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The non-partisan Congressional Budget Office (CBO) and the Joint Committee on Taxation (JCT) reported on Monday that 14 million more people would be without health coverage next year under the GOP replacement for Obamacare, the American Health Care Act. Because the bill caps states’ per-enrollee spending on Medicaid, the CBO predicts that by 2026, an estimated 52 million people would be uninsured, compared with 28 million likely uninsured under current law.

The CBO also found that the Republican health care plan would reduce federal spending by $337 billion over 10 years, with much of the savings achieved through drastic cuts to Obamacare’s massive Medicaid expansion, though these savings would be offset somewhat by state grants and new tax credits. (This overall deficit reduction is key to passing the bill, since, under the sometimes arcane rules of the Senate, if a bill reduces the deficit, it can be passed on a simple majority vote.)


The Trump administration was quick to “disagree strenuously with the report,” according to Health and Human Services Secretary Tom Price on Monday, who argued that those aforementioned and yet-unreleased plans for regulatory changes and state grants would actually expand insurance coverage.

RELATED: The CBO has no idea how many people will lose coverage under Ryancare

Meanwhile, House Speaker Paul Ryan highlighted that the reason more people will be off the insurance rolls is because the bill does not mandate coverage. “The one thing I’m certain will happen is CBO will say, ‘Well, gosh, not as many people will get coverage.’ You know why? Because this isn’t a government mandate,” Ryan said on CBS over the weekend. “So there’s no way we can compete with, on paper, a government mandate with coverage.”

But the bill does have a mandate of a sort, a lifetime penalty if one foregoes insurance – but instead of the government collecting the revenue, the 30 percent fine goes to the insurance companies.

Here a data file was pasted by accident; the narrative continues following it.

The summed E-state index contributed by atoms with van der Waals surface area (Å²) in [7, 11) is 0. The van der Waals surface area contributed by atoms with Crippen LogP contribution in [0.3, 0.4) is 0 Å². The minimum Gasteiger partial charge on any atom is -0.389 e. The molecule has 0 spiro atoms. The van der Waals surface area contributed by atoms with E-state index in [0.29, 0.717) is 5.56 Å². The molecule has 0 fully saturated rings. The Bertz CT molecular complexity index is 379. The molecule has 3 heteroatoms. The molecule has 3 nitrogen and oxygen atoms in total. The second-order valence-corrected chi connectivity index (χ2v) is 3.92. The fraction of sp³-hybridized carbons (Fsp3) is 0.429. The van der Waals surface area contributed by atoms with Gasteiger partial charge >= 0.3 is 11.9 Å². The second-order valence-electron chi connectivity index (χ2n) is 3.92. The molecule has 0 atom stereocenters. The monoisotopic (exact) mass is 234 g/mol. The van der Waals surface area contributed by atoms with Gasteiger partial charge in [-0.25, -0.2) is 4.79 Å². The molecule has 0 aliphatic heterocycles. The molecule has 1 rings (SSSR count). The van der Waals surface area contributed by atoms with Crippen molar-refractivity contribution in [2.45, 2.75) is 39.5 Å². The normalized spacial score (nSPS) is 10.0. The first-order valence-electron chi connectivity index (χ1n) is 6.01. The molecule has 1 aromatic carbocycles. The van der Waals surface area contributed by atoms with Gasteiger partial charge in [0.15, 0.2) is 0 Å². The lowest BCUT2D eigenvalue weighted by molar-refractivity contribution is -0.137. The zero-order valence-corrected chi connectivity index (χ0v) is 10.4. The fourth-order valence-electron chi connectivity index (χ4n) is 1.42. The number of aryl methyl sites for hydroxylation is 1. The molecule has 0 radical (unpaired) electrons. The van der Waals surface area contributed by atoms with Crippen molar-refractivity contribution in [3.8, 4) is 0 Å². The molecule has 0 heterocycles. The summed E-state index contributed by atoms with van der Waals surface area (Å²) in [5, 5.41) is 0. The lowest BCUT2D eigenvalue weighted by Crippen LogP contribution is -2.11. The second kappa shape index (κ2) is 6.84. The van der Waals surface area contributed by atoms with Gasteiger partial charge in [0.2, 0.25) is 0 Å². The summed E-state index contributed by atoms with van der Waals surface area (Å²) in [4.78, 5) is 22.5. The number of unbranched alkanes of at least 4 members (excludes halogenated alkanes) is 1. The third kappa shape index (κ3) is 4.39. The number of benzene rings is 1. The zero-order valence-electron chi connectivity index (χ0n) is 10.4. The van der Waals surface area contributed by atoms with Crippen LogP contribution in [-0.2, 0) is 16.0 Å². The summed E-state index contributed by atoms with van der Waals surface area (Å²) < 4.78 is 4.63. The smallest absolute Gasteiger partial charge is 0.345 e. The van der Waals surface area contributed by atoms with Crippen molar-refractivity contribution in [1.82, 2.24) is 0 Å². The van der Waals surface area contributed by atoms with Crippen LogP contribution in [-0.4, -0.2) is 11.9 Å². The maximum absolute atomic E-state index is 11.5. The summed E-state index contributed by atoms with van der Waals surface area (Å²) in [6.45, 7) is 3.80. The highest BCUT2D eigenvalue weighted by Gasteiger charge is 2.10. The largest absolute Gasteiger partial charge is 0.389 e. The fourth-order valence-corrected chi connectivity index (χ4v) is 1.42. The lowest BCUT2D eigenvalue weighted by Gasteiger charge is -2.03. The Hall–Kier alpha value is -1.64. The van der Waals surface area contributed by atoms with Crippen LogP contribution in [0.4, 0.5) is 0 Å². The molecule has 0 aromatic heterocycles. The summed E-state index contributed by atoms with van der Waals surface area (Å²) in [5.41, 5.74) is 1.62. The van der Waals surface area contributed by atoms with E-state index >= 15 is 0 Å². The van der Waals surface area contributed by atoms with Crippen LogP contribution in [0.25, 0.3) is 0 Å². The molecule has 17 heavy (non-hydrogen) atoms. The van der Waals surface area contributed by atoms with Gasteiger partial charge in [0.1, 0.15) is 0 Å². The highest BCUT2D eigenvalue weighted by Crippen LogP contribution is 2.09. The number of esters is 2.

Meanwhile, in 2018, when many in Congress are up for reelection, premiums in the individual market are expected to rise 20 percent, according to the CBO.

It’s hard to see how the GOP, which made an Obamacare repeal the centerpiece of its opposition to Democrats for the better part of a decade, could retain its majority in 2018 if this bill passes. If somehow they did, after that, the CBO sees premiums decreasing and by 2026, average premiums would be roughly 10 percent lower than under the current system. The reason the premiums eventually become less expensive is because the bill allows older people to be charged five times more than younger people, compared to a ratio of 3 to 1 under Obamacare.

Still, try selling that to the American public: “Your premiums just went up, but wait – it will get better!”

Tom Price at least tried on “Meet the Press” last Sunday: “I firmly believe that nobody will be worse off financially in the process that we’re going through.” But that sounds an awful lot like President Obama circa June 2009: “If you like the plan you have, you can keep it. If you like the doctor you have, you can keep your doctor, too. The only change you’ll see are falling costs as our reforms take hold.”

The House has held over 60 votes to repeal Obamacare. Less than 15 months ago, they sent a full repeal bill to President Obama’s desk. When he predictably vetoed it, Republicans promised that if elected to the presidency and majorities in both congressional chambers, they would immediately repeal and replace the law.

Now, as the liberal site Vox.com notes, “A curious thing has happened to the Republican replacement plan as it has evolved through multiple drafts: it has begun to look more and more like Obamacare itself.”

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